Public Media for Central Pennsylvania
Play Live Radio
Next Up:
0:00 0:00
Available On Air Stations

WPSU's Mental Health Q &A: How does social media comparison affect me?

FILE - illustration of woman taking a selfie on phone with like notifications
Illustration of woman taking a selfie and receiving "likes" and comments.

May is Mental Health Awareness Month. Young adulthood is a time when many mental health issues first surface, and college can be a stressful time. WPSU asked Penn State students their questions about mental health. Then we got experts to answer them for our “Mental Health Q&A” series this month.

Dr. Aiesha Lee is an associate professor at Penn State and a licensed mental health counselor. Destiny Sanchez shared this question right before she graduated from Penn State.

Destiny Sanchez:
I’m such a believer of social media as a highlight reel of everyone's life. So, I guess, a comparison of yourself to others on social media — how does that impact your mental health?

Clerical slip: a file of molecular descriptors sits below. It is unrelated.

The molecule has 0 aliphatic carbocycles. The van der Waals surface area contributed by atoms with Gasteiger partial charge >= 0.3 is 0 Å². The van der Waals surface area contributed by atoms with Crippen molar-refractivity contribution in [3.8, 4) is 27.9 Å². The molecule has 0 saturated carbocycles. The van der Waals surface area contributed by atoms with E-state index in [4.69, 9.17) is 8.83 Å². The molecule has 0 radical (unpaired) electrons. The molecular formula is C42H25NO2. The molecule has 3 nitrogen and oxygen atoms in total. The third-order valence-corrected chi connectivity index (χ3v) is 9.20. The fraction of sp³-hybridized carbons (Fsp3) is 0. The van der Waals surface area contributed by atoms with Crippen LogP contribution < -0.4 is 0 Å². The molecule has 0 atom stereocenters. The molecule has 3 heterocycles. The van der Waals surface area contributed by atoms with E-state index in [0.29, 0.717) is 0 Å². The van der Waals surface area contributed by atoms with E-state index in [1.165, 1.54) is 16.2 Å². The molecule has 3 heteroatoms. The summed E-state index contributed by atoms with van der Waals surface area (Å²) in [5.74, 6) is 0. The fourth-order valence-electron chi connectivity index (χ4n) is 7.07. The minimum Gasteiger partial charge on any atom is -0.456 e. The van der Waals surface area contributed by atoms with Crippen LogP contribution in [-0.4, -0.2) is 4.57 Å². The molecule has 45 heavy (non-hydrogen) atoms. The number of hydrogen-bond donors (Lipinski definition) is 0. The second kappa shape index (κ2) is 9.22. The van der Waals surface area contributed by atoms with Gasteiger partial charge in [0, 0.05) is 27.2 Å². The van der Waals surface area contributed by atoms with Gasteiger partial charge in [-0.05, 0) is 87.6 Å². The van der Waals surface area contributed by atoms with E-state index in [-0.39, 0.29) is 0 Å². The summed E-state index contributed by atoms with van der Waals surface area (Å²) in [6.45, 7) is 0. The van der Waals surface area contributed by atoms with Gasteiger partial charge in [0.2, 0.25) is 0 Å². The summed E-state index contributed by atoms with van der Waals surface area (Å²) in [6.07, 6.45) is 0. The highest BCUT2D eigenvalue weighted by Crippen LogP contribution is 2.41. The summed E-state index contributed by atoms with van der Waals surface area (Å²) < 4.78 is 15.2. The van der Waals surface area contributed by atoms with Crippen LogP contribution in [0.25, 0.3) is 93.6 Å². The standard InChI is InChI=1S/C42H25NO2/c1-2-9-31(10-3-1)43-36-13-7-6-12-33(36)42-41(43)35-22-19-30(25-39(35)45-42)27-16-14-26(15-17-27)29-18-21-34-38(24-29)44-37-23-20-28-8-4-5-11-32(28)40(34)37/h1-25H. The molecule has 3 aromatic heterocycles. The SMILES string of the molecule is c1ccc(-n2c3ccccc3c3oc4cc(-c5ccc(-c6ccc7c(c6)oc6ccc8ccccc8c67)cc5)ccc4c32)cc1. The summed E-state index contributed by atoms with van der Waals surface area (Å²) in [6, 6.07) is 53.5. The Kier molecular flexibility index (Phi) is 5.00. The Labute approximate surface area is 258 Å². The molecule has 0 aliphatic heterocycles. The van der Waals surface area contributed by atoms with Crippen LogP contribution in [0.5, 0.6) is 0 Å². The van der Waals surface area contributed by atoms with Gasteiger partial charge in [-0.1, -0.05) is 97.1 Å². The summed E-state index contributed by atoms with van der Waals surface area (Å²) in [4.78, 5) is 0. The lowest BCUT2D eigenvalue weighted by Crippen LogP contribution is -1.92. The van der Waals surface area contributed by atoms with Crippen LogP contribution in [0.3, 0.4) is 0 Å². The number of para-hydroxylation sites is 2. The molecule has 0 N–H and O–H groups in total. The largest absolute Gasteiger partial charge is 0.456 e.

Dr. Aiesha Lee: 
You know, in comparing ourselves and getting so caught up in social media, we're kind of giving away our power in that sense of, you know, let me look at what everyone else is doing and try to emulate or or match what they're doing. And that's not fair, right? Because you can't emulate or match what other people are doing, because you're not living their lives.

You know, I think social media, what it's done for us is it's, in a lot of ways, normalized people's experiences. But it's also made some people's experiences mainstream, while other people's experiences aren't. And so when we don't see our experience showcased as the mainstream experience, then we think, "Well, what's wrong with us? Why can't I have that? I don't match that image. So therefore, I'm not happy. I don't have a good life."

And so if we were to step away from social media and just have our life and live our life, we would be able to find happiness in just being.

- - -

Listen here to all of WPSU's Mental Health Q&As.